November 21, 2009
Today has been yet another really interesting, drug induced surreal sort of day. I haven’t taken any more sleeping pills since yesterday morning, but I continue to feel the effects. I still fill ridiculously emotional. I just got up to go to dinner, but took such a long time to wake up from my nap (fifteen minutes) and walk over to the kitchen area that the other wanifunzi had already eaten everything. I almost burst into tears on the spot because it feels like a ridiculously personal insult that they didn’t leave me any food – obviously that isn’t really the case and they probably just didn’t realize I wasn’t there or thought I wasn’t eating – but I’m just so exhausted and out of sorts that everything feels like its directed personally, you know?
Instead of crying, I grabbed my laptop and headed back to the baanda and I hear I am now, trying to catch up on the past couple of days and try to talk myself back into some semblance of a normal emotional state and remember that everyone doesn’t hate me and the only reason I just had a Coke and some Juicy Fruit gum for dinner was because of my own slowness and laziness.
We went out to the reef this morning around nine. I was able to lay down and sleep in the boat all the way to Maziwe, though when we got there, I was the last one in the water because it took me a minute to wake up and then get all my gear on. Of course this meant that my research partner had disappeared into deeper water looking for octopus and schools of fish and Mwalimu Ken and I had to spend more than an hour trying to locate him as no one really wanted to leave me swimming around unattended!
I was still definitely under the influence of something, as I really felt like all of the fish were moving in slow motion and that I was swimming in slow motion too. It was kind of fun, but also kind of scary because I felt like I was working so hard, but I was still swimming so slowly. I was really worried about falling asleep in the water because it was so nice and warm and soothing, but luckily I never did. I wasn’t very aware to begin with, but Mwalimu Ken caught up with me pretty quickly and reminded me to clear my mask, helped me adjust my snorkel (it had been all askew) and defog my mask. Breathing/coughing through the mask was difficult and hurts my chest quite a bit and diving is nearly impossible because of the incredible pressure that it puts on my sinuses, but I still loved being back in the water snorkeling.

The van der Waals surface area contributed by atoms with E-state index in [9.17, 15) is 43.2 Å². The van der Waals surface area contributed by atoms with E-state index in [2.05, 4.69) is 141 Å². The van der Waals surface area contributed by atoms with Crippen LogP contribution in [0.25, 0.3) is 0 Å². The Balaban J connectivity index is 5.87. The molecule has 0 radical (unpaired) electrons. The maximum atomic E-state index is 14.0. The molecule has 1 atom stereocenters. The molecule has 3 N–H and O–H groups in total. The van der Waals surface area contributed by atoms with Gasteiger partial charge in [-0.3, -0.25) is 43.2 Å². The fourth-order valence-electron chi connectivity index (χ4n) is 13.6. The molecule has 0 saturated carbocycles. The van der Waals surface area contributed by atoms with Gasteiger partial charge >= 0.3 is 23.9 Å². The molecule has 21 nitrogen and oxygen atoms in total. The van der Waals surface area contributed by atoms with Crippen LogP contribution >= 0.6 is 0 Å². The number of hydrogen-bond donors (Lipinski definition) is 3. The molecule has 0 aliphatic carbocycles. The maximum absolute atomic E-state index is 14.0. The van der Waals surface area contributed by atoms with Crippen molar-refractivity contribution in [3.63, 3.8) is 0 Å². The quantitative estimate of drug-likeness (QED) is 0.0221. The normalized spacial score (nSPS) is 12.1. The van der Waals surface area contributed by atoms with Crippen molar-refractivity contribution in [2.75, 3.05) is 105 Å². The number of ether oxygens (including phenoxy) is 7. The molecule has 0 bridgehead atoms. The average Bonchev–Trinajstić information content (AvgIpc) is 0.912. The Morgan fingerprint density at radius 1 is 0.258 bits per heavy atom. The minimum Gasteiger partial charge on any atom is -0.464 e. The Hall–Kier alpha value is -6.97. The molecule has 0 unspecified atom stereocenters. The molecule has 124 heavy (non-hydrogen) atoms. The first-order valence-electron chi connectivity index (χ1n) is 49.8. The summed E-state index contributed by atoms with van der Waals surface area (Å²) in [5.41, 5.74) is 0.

Once I finally got in touch with Kai, we swam around and looked at two species that were possibilities for our independent studies, sand perches and bird rasses. Kai preferred the bird rasses – the males are big, blue and flashy with long noses, but mainly I think he just liked them because they go in and under corals that Kai could feel into in the guise of seeing one, but in actuality hunting for octopus. I preferred the sand perches because they are very intricately camoflagued and often spend lots of time hanging out on the sandy bottoms areas of the reef before swimming off to fight or court or feed, which means that they were easier for my slow motion self to keep up with! I was going to just go with studying the wrasses, since I pretty much picked the zebras for the terrestrial project, but after his assessment of the situation, Mwalimu Ken suggested we do the sand perches because they would provide a more close parallel to the sorts of male dominance observations we’d made during our zebra study. Also, I think he was probably aware that our study is more likely to be a “Hillary watches perches while Kai hunts octopus and lobsters” sort of study and wanted to make sure the organisms I was watching would be ones I would actually have a chance in hell of keeping up with.